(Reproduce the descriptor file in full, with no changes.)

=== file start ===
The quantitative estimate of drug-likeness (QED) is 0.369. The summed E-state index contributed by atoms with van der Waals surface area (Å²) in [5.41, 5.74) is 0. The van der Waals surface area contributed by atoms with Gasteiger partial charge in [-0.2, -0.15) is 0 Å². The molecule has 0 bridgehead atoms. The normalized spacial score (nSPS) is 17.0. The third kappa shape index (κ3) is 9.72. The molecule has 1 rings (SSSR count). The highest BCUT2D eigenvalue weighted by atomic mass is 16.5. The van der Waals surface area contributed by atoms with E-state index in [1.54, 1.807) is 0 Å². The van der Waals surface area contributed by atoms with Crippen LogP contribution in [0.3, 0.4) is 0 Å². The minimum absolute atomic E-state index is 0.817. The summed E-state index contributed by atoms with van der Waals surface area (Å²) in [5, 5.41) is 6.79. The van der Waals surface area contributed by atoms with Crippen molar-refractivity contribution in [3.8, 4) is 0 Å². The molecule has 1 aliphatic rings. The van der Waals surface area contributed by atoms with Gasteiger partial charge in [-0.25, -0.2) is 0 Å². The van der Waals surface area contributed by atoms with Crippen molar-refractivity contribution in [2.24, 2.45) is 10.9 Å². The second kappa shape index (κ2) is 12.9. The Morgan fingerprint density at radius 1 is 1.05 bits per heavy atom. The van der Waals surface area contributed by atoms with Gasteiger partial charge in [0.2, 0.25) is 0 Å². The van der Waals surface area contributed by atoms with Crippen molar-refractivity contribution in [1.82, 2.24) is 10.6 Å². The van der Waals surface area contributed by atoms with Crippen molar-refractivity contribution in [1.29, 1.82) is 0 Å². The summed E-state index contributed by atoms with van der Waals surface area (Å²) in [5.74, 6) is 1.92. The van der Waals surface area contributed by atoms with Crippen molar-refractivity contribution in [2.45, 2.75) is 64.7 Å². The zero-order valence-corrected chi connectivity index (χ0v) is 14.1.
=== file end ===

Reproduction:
The quantitative estimate of drug-likeness (QED) is 0.369. The summed E-state index contributed by atoms with van der Waals surface area (Å²) in [5.41, 5.74) is 0. The van der Waals surface area contributed by atoms with Gasteiger partial charge in [-0.2, -0.15) is 0 Å². The molecule has 0 bridgehead atoms. The normalized spacial score (nSPS) is 17.0. The third kappa shape index (κ3) is 9.72. The molecule has 1 rings (SSSR count). The highest BCUT2D eigenvalue weighted by atomic mass is 16.5. The van der Waals surface area contributed by atoms with E-state index in [1.54, 1.807) is 0 Å². The van der Waals surface area contributed by atoms with Crippen LogP contribution in [0.3, 0.4) is 0 Å². The minimum absolute atomic E-state index is 0.817. The summed E-state index contributed by atoms with van der Waals surface area (Å²) in [5, 5.41) is 6.79. The van der Waals surface area contributed by atoms with Crippen molar-refractivity contribution in [3.8, 4) is 0 Å². The molecule has 1 aliphatic rings. The van der Waals surface area contributed by atoms with Gasteiger partial charge in [-0.25, -0.2) is 0 Å². The van der Waals surface area contributed by atoms with Crippen molar-refractivity contribution in [2.24, 2.45) is 10.9 Å². The second kappa shape index (κ2) is 12.9. The Morgan fingerprint density at radius 1 is 1.05 bits per heavy atom. The van der Waals surface area contributed by atoms with Gasteiger partial charge in [0.2, 0.25) is 0 Å². The van der Waals surface area contributed by atoms with Crippen molar-refractivity contribution in [1.82, 2.24) is 10.6 Å². The van der Waals surface area contributed by atoms with Crippen molar-refractivity contribution in [1.29, 1.82) is 0 Å². The summed E-state index contributed by atoms with van der Waals surface area (Å²) in [5.74, 6) is 1.92. The van der Waals surface area contributed by atoms with Crippen molar-refractivity contribution in [2.45, 2.75) is 64.7 Å². The zero-order valence-corrected chi connectivity index (χ0v) is 14.1.